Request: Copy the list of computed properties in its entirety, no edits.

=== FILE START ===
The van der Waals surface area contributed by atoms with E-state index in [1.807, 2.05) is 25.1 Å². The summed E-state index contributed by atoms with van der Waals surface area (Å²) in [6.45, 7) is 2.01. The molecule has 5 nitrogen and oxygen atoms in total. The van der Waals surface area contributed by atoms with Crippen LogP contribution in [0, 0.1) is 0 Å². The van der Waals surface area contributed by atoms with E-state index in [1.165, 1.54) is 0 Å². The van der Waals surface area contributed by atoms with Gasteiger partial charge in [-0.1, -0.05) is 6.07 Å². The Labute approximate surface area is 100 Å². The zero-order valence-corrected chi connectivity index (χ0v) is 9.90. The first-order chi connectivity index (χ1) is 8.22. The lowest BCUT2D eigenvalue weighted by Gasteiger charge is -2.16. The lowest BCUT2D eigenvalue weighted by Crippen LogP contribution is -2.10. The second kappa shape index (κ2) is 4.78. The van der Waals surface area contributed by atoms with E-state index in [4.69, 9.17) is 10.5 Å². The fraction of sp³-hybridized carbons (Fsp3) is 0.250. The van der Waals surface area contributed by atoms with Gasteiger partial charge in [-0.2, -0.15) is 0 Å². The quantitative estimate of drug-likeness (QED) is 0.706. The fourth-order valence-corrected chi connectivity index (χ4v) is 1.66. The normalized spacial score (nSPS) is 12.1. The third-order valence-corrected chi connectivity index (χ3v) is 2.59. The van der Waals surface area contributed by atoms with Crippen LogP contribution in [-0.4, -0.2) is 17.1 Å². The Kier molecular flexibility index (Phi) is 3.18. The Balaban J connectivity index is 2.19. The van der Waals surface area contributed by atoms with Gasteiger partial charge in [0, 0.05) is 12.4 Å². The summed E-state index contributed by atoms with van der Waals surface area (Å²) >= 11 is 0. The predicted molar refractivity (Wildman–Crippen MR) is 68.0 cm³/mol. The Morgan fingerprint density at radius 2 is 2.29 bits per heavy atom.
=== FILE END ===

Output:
The van der Waals surface area contributed by atoms with E-state index in [1.807, 2.05) is 25.1 Å². The summed E-state index contributed by atoms with van der Waals surface area (Å²) in [6.45, 7) is 2.01. The molecule has 5 nitrogen and oxygen atoms in total. The van der Waals surface area contributed by atoms with Crippen LogP contribution in [0, 0.1) is 0 Å². The van der Waals surface area contributed by atoms with E-state index in [1.165, 1.54) is 0 Å². The van der Waals surface area contributed by atoms with Gasteiger partial charge in [-0.1, -0.05) is 6.07 Å². The Labute approximate surface area is 100 Å². The zero-order valence-corrected chi connectivity index (χ0v) is 9.90. The first-order chi connectivity index (χ1) is 8.22. The lowest BCUT2D eigenvalue weighted by Gasteiger charge is -2.16. The lowest BCUT2D eigenvalue weighted by Crippen LogP contribution is -2.10. The second kappa shape index (κ2) is 4.78. The van der Waals surface area contributed by atoms with E-state index in [4.69, 9.17) is 10.5 Å². The fraction of sp³-hybridized carbons (Fsp3) is 0.250. The van der Waals surface area contributed by atoms with Gasteiger partial charge in [-0.2, -0.15) is 0 Å². The quantitative estimate of drug-likeness (QED) is 0.706. The fourth-order valence-corrected chi connectivity index (χ4v) is 1.66. The normalized spacial score (nSPS) is 12.1. The third-order valence-corrected chi connectivity index (χ3v) is 2.59. The van der Waals surface area contributed by atoms with Crippen LogP contribution in [-0.4, -0.2) is 17.1 Å². The Kier molecular flexibility index (Phi) is 3.18. The Balaban J connectivity index is 2.19. The van der Waals surface area contributed by atoms with Gasteiger partial charge in [0, 0.05) is 12.4 Å². The summed E-state index contributed by atoms with van der Waals surface area (Å²) >= 11 is 0. The predicted molar refractivity (Wildman–Crippen MR) is 68.0 cm³/mol. The Morgan fingerprint density at radius 2 is 2.29 bits per heavy atom.